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June 07, 2012, Thursday

CHP’s roadmap: new option for consensus

Can it be said that the Republican Peoples’ Party (CHP) at the most unexpected time came to Recep Tayyip Erdoğan’s rescue?

Not that Turkey’s prime minister would reject an extended hand on the toughest issue he faces, but certainly what Kılıçdaroğlu, his main opponent, offered in terms of a “roadmap for a Kurdish solution” was a relief for him, long under the strain of an open wound called Uludere.

“Parliament -- it is where the solution must come from -- nowhere else,” Sezgin Tanrıkulu, vice chairman of the CHP and the architect behind the roadmap told me. He was confident that the CHP’s proposal has large public backing, but was less sure whether or not it would lead to a rapid process. Turkey’s political ground is very volatile at the moment and the behavioral patterns of the actors unpredictable.

Tanrıkulu is right. As a (Kurdish) lawyer, experienced in human rights over the years and in leftist politics, he knows more than many others the true nature of the problem and where it leads Turkey, if left unresolved. The CHP’s surprise move comes as timely as it can be: With the demise of military tutelage and the decline of the once mighty National Security Council (MGK), the issue was left on a trial-by-error basis by the Justice and Development Party (AKP), left alone despite its clear majority. Such an issue needs the backing of at least two, or better three, parties present in Parliament. If so, the solution will be in sight.

Yet, at this stage, many are asking themselves, why the CHP came with such a bewildering offer, and why now? There may be some explanations, which may make sense, if taken in a package.

First, it has been clear that the leadership of the party had been rather adrift, aimless and toothless for some time. It could only be visible through shouting matches against Erdoğan, but now it seems to have understood that it simply had run out of ammunition. Constructive and pro-active politics are on the agenda, temporarily or permanently.

Second, Kılıçdaroğlu may (have been persuaded to) feel that this is the right time to steer the main course of the party towards a “humane left,” as the big congress approaches (in mid July). I am told that 65 (of 81) of its conventions in the provinces are now complete, all ending in favor of Kılıçdaroğlu’s leadership.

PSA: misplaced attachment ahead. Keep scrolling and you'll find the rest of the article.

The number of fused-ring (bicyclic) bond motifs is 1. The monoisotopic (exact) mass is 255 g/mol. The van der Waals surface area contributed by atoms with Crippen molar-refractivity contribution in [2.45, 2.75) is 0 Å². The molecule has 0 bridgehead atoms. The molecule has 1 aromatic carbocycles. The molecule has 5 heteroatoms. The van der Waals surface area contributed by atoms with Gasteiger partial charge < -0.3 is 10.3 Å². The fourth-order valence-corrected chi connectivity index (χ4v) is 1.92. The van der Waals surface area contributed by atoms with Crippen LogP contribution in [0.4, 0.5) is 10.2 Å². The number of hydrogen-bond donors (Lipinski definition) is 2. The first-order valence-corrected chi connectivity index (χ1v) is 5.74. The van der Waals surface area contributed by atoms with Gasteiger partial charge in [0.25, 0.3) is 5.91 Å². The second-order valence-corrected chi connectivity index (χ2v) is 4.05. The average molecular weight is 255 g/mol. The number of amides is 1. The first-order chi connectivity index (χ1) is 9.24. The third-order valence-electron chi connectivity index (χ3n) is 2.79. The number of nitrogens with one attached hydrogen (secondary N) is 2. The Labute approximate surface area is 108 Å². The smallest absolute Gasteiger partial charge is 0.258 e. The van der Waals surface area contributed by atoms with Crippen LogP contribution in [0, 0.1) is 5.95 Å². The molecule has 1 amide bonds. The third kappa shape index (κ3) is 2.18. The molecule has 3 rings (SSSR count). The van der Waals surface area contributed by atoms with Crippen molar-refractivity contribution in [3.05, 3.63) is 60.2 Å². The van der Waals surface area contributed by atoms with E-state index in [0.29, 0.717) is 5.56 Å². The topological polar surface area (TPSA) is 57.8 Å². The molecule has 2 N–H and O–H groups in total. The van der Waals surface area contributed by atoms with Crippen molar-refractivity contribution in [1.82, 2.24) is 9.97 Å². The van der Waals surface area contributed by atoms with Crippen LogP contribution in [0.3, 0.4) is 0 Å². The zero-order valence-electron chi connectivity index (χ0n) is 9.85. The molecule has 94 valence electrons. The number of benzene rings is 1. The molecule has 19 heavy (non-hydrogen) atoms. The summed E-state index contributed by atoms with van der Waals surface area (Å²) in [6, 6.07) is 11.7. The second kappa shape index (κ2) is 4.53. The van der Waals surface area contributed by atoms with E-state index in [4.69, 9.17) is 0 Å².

The “roadmap” therefore has an important meaning to test (the nerves of) his ultra-Kemalist adversaries so that a liquidation of the party’s remaining nomenklatura may leave the scene to a milder version of center-left and modernists.

Third, one may sound a bit far-fetched but judging by the possible consequences, may have some point: Observing Erdoğan’s “shift” towards a blend of the “nationalist conservative” block -- by appeasing the traditional voter base of the Nationalist Movement Party (MHP) -- the CHP might be acting on the intuition that the ground is shifting beneath it -- facing marginalization and hardship in a polarized atmosphere. It may have realized that it will have a very weak impact on the new constitution if it so continues, and therefore moves to squeeze Erdoğan to choose between itself (also the Peace and Democracy Party (BDP) at a later stage) and the MHP.

The CHP’s “roadmap” is the most substantial step in politics since the Kurdish Opening and 2010 referendum. By reaching out, the party not only reverts 180 degrees from a hard-line, denialist Kurdish policy but also registers a bold public commitment to a solution. From now on, there is no way back to old, useless rhetoric, a party official told me.

What’s next? The MHP was quick to reject it altogether, so it leaves us with the three parties. Their total percentage is 70+ percent, and the number of deputies totals almost 500 (of 550). In a best case scenario based on the presumption that the commission(s) have three parties working together, this means a strong consensus. Even a joint AKP-CHP effort would be a great political achievement.

Given, of course, that both party leaders rebuild trust with each other, and the CHP can start acting as the intermediary between the AKP and the Kurdish political movement’s elected party -- the BDP.

But the holder of the key is still the same. It is Erdoğan, who stands there as the popular statesman who will have to make grand choices: either a continuous shift towards a massive nationalist-conservative block (no solution) or a return to the loosely defined, reform and democracy block, as it was in 2000-2005.

Soon enough we will be able to see whether all the moves related to the CHP proposal are all either tactical or strategic.

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